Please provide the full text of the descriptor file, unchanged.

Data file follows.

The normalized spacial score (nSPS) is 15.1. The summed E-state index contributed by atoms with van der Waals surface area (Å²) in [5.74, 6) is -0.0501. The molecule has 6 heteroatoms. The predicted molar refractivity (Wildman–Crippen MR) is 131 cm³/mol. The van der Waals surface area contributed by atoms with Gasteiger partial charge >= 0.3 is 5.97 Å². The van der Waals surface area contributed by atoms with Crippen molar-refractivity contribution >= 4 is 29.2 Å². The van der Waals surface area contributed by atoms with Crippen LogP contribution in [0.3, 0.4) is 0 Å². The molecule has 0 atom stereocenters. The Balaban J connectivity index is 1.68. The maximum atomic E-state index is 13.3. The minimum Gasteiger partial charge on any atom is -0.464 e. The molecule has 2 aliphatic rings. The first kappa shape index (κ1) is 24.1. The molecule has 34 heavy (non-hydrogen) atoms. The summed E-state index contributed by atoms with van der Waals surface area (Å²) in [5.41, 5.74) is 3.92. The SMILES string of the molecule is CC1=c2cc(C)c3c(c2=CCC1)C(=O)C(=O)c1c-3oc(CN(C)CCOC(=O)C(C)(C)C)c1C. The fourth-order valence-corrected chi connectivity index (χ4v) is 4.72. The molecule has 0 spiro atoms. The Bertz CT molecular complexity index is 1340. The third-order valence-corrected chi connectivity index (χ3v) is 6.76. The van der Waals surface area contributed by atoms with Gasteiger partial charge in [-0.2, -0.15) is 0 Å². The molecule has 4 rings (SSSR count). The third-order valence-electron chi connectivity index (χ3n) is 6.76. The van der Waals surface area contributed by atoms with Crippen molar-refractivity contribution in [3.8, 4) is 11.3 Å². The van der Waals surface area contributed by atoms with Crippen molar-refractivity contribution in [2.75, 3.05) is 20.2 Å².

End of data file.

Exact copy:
The normalized spacial score (nSPS) is 15.1. The summed E-state index contributed by atoms with van der Waals surface area (Å²) in [5.74, 6) is -0.0501. The molecule has 6 heteroatoms. The predicted molar refractivity (Wildman–Crippen MR) is 131 cm³/mol. The van der Waals surface area contributed by atoms with Gasteiger partial charge >= 0.3 is 5.97 Å². The van der Waals surface area contributed by atoms with Crippen molar-refractivity contribution >= 4 is 29.2 Å². The van der Waals surface area contributed by atoms with Crippen LogP contribution in [0.3, 0.4) is 0 Å². The molecule has 0 atom stereocenters. The Balaban J connectivity index is 1.68. The maximum atomic E-state index is 13.3. The minimum Gasteiger partial charge on any atom is -0.464 e. The molecule has 2 aliphatic rings. The first kappa shape index (κ1) is 24.1. The molecule has 34 heavy (non-hydrogen) atoms. The summed E-state index contributed by atoms with van der Waals surface area (Å²) in [5.41, 5.74) is 3.92. The SMILES string of the molecule is CC1=c2cc(C)c3c(c2=CCC1)C(=O)C(=O)c1c-3oc(CN(C)CCOC(=O)C(C)(C)C)c1C. The fourth-order valence-corrected chi connectivity index (χ4v) is 4.72. The molecule has 0 spiro atoms. The Bertz CT molecular complexity index is 1340. The third-order valence-corrected chi connectivity index (χ3v) is 6.76. The van der Waals surface area contributed by atoms with Gasteiger partial charge in [-0.2, -0.15) is 0 Å². The molecule has 4 rings (SSSR count). The third-order valence-electron chi connectivity index (χ3n) is 6.76. The van der Waals surface area contributed by atoms with Crippen molar-refractivity contribution in [3.8, 4) is 11.3 Å². The van der Waals surface area contributed by atoms with Crippen molar-refractivity contribution in [2.75, 3.05) is 20.2 Å².